top of page

1881: The physiognomy of a murderer - 'there's no art to find the mind's construction in the face'

Updated: Dec 5, 2021

Percy Lefroy Mapleton (also known as Percy Mapleton Lefroy; 23 February 1860 – 29 November 1881) was a British journalist and murderer. He was the British "railway murderer" of 1881. He is important in the history of forensics and policing as being the subject of the first police composite picture to appear on a wanted poster and in a newspaper.

On the 15th July 1881 Percy Lefroy Mapleton was taken to the committal hearing at the Talbot Hotel in the small Sussex village of Cuckfield. His appearance drew a crowd of locals: "The Cuckfielders gathered around, eyes wide open and mouth agape, for they felt something of surpassing interest to them was about to happen. That “something” was at hand. In another minute a tall, thin, cadaverous young man, tightly held by the left arm by a sturdy policeman, supported, too, on the other side by another constable, and followed by four men in a line, passed through the doorway of the hotel.

It was not “entrancing”, yet it was distinctly painful. The wretched appearance of the central figure in that procession as it moved slowly down the principal thoroughfare of that dull village was such as was capable of moving the most careless mind… There was no attempt at mobbing him; there were no shouts uttered; the unhappy prisoner was, if not exactly pitied, at least to a certain extent regarded with a feeling akin to commiseration – his looks were so depressing."

Read the full story of the Brighton Railway Murder and the capture of Lefroy in SWANSON: THE LIFE AND TIMES OF A VICTORIAN DETECTIVE



A special correspondent of the Daily Telegraph describing Lefroy's appearance and demeanour in court, says :—There he sat, a direct contradiction of every phrenologist and physiognomist in the world. I can safely say I have seldom seen a more thoughtful, harmless face, with a broad and deep benevolent forehead, quiet, meditative eyes, a cranium that showed none of the supposed characteristics of the murderer; a pallid countenance that might have been merely “sicklied o'er with the pale cast of thought," and that kind of indecisive mouth which those who are always open to convincing argument are popularly supposed to possess.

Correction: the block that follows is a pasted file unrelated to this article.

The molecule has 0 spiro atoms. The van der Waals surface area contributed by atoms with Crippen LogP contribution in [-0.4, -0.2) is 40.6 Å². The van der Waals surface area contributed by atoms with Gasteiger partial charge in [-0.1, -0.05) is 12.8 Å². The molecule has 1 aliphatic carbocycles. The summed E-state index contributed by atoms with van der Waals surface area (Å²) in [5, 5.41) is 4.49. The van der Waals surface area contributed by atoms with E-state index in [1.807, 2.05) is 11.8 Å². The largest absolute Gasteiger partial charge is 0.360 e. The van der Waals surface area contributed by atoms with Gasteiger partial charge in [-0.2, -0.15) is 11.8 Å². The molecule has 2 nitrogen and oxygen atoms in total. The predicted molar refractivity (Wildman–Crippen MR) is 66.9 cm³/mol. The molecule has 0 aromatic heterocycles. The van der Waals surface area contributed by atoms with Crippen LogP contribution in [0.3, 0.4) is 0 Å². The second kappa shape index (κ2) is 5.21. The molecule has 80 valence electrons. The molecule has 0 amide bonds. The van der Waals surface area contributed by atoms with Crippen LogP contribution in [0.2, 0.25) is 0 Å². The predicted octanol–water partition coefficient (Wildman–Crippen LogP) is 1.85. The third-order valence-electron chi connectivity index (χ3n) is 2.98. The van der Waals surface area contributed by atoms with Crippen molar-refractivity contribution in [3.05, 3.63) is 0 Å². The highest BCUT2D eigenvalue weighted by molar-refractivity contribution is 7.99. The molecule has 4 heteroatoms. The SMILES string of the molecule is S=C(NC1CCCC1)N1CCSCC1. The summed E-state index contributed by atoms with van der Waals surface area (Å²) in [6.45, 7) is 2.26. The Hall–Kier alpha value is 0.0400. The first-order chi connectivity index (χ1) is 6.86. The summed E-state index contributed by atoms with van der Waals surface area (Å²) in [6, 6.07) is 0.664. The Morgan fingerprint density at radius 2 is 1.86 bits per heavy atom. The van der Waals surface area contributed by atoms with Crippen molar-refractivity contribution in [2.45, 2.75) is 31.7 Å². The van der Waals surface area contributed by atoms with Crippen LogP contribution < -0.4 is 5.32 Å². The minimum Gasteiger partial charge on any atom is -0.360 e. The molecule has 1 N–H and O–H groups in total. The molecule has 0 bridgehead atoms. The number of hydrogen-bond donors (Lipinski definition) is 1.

Mapleton in the first Police composite picture

Lefroy Mapleton seemed to be a man in whose presence any old gentleman might safely place his handkerchief over his head and take a nap in a railway carriage. True that he had a retreating chin, but therein he showed the principal characteristic of higher humanity, for have not Darwin and his disciples shown that with advancing civilisation has come a receding and diminishing chin, and that a day will arrive when very intellectual, benevolent, and well-conducted people will have little or no chin at all?

The fact that Lefroy Mapleton has but a small chin was consequently a point in his favour, and had Lavater been on the bench in place of the venerable, gentleman who presided over the Cuckfield court, I am not sure that he would not forthwith have released the prisoner, and arrested someone else in his place.

I have said Lefroy wore a thoughtful look. His demeanour during the earlier part of the examination, and while the details of evidence against him were read by Mr Pollard was that of a man with a critical air, as though he had been asked to pronounce an opinion on an essay which the lawyer had written and in which, by-the-bye, he took no particular interest.

Photograph of the accused

Clad, as he was, in a spotted brown suit, a stand-up collar, and a black necktie, his arms folded, and his quiet eyes fixed in meditation, no one stepping into the court would have imagined for a moment that the pensive gentleman easily seated in an arm chair at nearly right angles to the magisterial table was the most interested person in the court and the suspected assassin of a quiet and inoffensive tradesman. Not a blush, not a wince were there visible on his face.

Had Mr Pollard been dilating on the influences of a comet or upon the spread of phylloxera, Lefroy Mapleton could not have listened to him with greater indifference.

For details of the Lefroy case please follow the links...



bottom of page